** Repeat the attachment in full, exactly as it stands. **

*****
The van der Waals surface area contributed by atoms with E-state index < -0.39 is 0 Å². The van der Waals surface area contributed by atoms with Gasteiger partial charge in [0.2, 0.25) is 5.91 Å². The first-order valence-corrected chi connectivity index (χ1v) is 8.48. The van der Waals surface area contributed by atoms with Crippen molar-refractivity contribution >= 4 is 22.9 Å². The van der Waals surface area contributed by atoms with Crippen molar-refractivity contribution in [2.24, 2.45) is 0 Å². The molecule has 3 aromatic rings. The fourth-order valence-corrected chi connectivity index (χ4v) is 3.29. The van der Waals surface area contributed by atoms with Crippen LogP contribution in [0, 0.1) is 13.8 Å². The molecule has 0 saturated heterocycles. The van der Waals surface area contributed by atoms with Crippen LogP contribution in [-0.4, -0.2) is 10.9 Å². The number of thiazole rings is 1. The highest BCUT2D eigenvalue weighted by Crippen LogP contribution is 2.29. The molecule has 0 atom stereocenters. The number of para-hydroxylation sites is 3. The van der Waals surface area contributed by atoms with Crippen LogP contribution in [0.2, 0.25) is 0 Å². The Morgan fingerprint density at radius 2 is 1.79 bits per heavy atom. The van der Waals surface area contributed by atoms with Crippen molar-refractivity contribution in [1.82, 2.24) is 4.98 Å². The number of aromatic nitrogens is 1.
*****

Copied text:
The van der Waals surface area contributed by atoms with E-state index < -0.39 is 0 Å². The van der Waals surface area contributed by atoms with Gasteiger partial charge in [0.2, 0.25) is 5.91 Å². The first-order valence-corrected chi connectivity index (χ1v) is 8.48. The van der Waals surface area contributed by atoms with Crippen molar-refractivity contribution >= 4 is 22.9 Å². The van der Waals surface area contributed by atoms with Crippen molar-refractivity contribution in [2.24, 2.45) is 0 Å². The molecule has 3 aromatic rings. The fourth-order valence-corrected chi connectivity index (χ4v) is 3.29. The van der Waals surface area contributed by atoms with Crippen LogP contribution in [0, 0.1) is 13.8 Å². The molecule has 0 saturated heterocycles. The van der Waals surface area contributed by atoms with Crippen LogP contribution in [-0.4, -0.2) is 10.9 Å². The number of thiazole rings is 1. The highest BCUT2D eigenvalue weighted by Crippen LogP contribution is 2.29. The molecule has 0 atom stereocenters. The number of para-hydroxylation sites is 3. The van der Waals surface area contributed by atoms with Crippen LogP contribution in [0.2, 0.25) is 0 Å². The Morgan fingerprint density at radius 2 is 1.79 bits per heavy atom. The van der Waals surface area contributed by atoms with Crippen molar-refractivity contribution in [1.82, 2.24) is 4.98 Å². The number of aromatic nitrogens is 1.